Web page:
About the Space Institute
The Space Institute/Te Pūnaha Ātea is a multidisciplinary centre of expertise in space science and engineering, including a capability to execute space missions and develop applications.
Our institutional mission is to create, disseminate and exploit knowledge to support and enhance the development of the New Zealand Space Sector.
To fulfil our mandate, we carry out applied research in space science, engineering, and applications of space data, as well as run educational activities that shape the next generation of scientists, and engineers.
We work with national and international establishments, industrial partners and academic institutions, operating in an ecosystem that thrives thanks to the complementary nature of our activities. Working from original ideas, to modelling, to proof of concept (Manufacture Assembly Integration and Test), to in orbit demonstrations, we apply research findings to develop engineering solutions that support the growth of new and existing enterprises.
Through our strategic partnerships, we have direct access to space that enables in-orbit demonstrations of technologies, and we are developing a multifunctional mission control capability to operate satellites and payloads, transforming raw data in useful information.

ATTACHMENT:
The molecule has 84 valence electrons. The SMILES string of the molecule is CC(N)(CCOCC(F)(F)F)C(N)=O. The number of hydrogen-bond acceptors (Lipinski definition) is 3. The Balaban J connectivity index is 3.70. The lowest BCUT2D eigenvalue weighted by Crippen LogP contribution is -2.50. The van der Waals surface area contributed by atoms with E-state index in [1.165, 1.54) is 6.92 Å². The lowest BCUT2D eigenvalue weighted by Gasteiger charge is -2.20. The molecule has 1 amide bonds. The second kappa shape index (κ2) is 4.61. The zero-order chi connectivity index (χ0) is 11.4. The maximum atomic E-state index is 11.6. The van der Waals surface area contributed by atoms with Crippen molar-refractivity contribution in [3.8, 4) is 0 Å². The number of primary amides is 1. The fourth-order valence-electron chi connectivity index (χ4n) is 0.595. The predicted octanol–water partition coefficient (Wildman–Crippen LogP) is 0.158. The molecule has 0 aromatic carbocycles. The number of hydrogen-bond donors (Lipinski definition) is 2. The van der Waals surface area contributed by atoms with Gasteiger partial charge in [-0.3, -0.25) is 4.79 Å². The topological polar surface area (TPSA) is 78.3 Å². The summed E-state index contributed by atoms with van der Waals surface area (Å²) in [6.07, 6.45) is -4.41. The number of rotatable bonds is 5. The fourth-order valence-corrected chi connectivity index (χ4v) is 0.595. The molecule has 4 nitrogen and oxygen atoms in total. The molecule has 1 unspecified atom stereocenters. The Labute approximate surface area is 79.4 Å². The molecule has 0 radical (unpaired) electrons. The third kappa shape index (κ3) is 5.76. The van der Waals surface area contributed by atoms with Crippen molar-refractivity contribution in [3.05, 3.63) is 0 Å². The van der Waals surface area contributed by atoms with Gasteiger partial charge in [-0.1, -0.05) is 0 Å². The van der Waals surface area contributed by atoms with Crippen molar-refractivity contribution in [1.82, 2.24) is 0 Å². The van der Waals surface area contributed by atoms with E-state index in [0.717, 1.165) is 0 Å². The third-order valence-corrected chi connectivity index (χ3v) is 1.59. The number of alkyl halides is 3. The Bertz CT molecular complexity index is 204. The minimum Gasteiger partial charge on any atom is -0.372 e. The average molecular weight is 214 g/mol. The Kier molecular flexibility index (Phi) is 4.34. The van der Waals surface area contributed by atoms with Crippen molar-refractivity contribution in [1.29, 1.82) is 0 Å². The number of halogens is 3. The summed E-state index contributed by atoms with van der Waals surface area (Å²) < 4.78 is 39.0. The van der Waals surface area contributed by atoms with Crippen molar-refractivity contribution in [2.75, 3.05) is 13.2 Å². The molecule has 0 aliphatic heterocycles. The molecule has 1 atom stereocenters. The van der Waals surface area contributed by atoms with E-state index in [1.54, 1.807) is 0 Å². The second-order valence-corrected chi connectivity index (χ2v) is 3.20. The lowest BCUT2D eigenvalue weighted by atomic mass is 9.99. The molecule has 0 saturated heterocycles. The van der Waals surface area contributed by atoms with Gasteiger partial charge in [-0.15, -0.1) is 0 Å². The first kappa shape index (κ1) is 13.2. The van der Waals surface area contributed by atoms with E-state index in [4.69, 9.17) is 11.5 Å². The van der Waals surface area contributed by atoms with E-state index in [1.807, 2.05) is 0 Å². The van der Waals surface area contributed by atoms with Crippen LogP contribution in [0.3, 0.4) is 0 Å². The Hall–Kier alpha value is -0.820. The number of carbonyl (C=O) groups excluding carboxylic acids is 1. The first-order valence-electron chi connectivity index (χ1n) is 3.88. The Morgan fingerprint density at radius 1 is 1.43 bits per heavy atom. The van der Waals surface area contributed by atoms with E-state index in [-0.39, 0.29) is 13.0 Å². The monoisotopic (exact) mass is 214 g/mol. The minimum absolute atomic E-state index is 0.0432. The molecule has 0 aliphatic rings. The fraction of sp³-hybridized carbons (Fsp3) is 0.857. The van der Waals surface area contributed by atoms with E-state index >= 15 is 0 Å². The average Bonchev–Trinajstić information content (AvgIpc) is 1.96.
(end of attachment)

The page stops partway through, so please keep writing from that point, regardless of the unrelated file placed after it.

Our seamless end to end capability gives our students an exceptional learning experience, which enhanced by our close partnerships with industry puts them in a privileged position to meet the demands of employment of a growing international aerospace sector.
and stable structures
Correlation/validation of FEM
and virtual shaker testing
Synthetic aperture radar technology development
Materials Science for
On-Orbit High Performance Computing
Synthetic protein crystallisation in microgravity
Magnetic thrust vectoring
Space situational awareness
New Zealand’s first satellite designed and built by university students is about to be launched into space via Rocket Lab’s Electron launch vehicle.
Te Pūnaha Ātea researcher leads collaboration with NASA, Air New Zealand and MBIE to collect climate data from commercial aircraft.
Read more about the Space Institute in the 2019 edition of the Faculty of Science’s inSCIght magazine
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